The Edmond Sun
The Route 66 museum in Clinton has been such a success that Bob Blackburn, executive director of the Oklahoma Historical Society, said the turnaround project proves that popular culture is a best-seller when it comes to museum projects. It also proved that when a community gets behind a project and raises the funds to launch it, they all can reap the rewards of the increased tourism and recognition.
With that success, Blackburn and the Oklahoma Historical Society now have their sights on a much larger version of that Clinton idea in the guise of the OKPOP, an Oklahoma museum of popular culture. The state agency proposes to build a 75,000-square-foot museum in the Brady Arts District of Tulsa that will showcase the numerous Oklahomans who have made an impact on popular culture nationally and internationally.
The agency has some heavy hitters already committed to donating their collections such as Garth Brooks, Bob Wills, Kristin Chenoweth and other stars, but those donations are contingent upon having a facility designed to showcase them.
Blackburn says the time is now to achieve a significant museum presence in the eastern half of Oklahoma and he’s got the partners lined up and ready to help pay for the vision. There’s just one small catch — a $42.5 million state bond issue.
And that’s where we find fault with the proposal.
The historical society proposes the $42.5 million bond issue to pay for construction of the facility and it will repay the bonds at $2.2 million per year. The society also says it will raise $15 million privately, which includes a $3 million promise from the City of Tulsa and a $2.5 million land donation from the Bank of Oklahoma, which will in exchange receive free use of the 650-space parking garage that will be built with the facility.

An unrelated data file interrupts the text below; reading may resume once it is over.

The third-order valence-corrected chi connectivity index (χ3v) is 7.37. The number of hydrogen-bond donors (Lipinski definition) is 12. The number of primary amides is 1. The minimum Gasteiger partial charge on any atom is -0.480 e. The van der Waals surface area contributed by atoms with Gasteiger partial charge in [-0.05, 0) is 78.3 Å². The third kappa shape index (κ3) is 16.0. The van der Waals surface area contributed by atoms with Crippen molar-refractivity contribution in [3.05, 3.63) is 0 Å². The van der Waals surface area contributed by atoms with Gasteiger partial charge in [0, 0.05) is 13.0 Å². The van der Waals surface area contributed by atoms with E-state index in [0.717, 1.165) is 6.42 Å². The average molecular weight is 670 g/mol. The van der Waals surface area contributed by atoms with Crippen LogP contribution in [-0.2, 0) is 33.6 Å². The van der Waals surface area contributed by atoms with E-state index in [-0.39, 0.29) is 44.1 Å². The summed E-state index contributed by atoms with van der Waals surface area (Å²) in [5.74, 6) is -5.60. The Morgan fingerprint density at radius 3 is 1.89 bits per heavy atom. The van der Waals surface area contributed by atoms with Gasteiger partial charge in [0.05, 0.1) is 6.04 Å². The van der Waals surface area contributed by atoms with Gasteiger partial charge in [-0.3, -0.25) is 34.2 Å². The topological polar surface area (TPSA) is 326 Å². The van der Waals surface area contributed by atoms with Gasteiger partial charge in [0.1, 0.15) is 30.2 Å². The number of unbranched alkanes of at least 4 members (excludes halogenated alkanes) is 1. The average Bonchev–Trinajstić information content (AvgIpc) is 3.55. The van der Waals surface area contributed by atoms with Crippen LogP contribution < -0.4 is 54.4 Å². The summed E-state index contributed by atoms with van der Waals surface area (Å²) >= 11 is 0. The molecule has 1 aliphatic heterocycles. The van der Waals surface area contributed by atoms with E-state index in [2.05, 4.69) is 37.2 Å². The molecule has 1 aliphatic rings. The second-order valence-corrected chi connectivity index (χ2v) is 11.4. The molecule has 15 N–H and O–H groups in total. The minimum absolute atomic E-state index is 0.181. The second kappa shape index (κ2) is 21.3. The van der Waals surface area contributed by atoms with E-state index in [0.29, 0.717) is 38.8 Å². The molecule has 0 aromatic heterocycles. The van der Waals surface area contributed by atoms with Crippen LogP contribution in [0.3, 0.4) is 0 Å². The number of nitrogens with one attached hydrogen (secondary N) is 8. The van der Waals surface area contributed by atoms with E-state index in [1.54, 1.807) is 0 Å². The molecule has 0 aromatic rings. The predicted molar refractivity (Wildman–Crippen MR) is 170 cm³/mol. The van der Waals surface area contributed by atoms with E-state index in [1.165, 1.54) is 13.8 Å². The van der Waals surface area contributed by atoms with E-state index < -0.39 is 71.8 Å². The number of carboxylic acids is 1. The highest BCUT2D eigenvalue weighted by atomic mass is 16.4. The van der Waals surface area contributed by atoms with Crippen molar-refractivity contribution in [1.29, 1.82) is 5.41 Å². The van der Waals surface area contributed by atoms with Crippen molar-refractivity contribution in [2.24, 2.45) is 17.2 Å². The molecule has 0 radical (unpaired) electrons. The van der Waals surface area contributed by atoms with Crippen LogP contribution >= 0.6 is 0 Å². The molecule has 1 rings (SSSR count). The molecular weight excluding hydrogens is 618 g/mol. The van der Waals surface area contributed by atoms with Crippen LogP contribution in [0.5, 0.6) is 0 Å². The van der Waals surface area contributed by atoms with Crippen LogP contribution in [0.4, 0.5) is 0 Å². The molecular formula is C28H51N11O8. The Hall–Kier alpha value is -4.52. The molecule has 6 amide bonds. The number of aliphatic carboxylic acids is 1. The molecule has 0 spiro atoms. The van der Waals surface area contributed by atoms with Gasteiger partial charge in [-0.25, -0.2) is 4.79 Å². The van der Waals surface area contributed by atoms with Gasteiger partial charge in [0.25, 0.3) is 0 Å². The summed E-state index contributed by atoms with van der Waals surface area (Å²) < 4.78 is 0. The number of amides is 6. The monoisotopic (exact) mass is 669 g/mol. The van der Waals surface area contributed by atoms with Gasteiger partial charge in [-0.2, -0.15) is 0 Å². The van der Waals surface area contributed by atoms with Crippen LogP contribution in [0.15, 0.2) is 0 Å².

Under the agency’s plan, it will need to find bridge funding to make the bond repayments for the first five years and in the sixth year the payments will be made out of its annual agency appropriation and from interest earned from a $3 million endowment plus any additional fundraising and revenue from the venue and its parking garage rentals. Blackburn promises that no new funding will be needed from state general revenue.
We love the idea of the cultural museum. We love that the historical society has a fairly decent business plan to support the project. But the problem remains that the state of Oklahoma has some real, pressing needs such as funding a new Medical Examiner’s office and repairing our state Capitol, which is crumbling onto people as they walk in the doors. Then there’s the undecided fate of the American Indian Cultural Center that is still in need of a huge amount of cash to finish it.
In the current climate of economic uncertainty and federal sequestration, we find it difficult to believe that legislators, and much less voters, will find the passion or patience to support a bond issue of this nature. It’s truly unfortunate timing.
We would like to see the City of Tulsa do its own MAPs-like project to improve the Brady Arts District much like Oklahoma City breathed life into Bricktown. It was a multi-year commitment by taxpayers, but it has paid off. We think the same can occur in Tulsa to achieve worthy projects like OKPOP.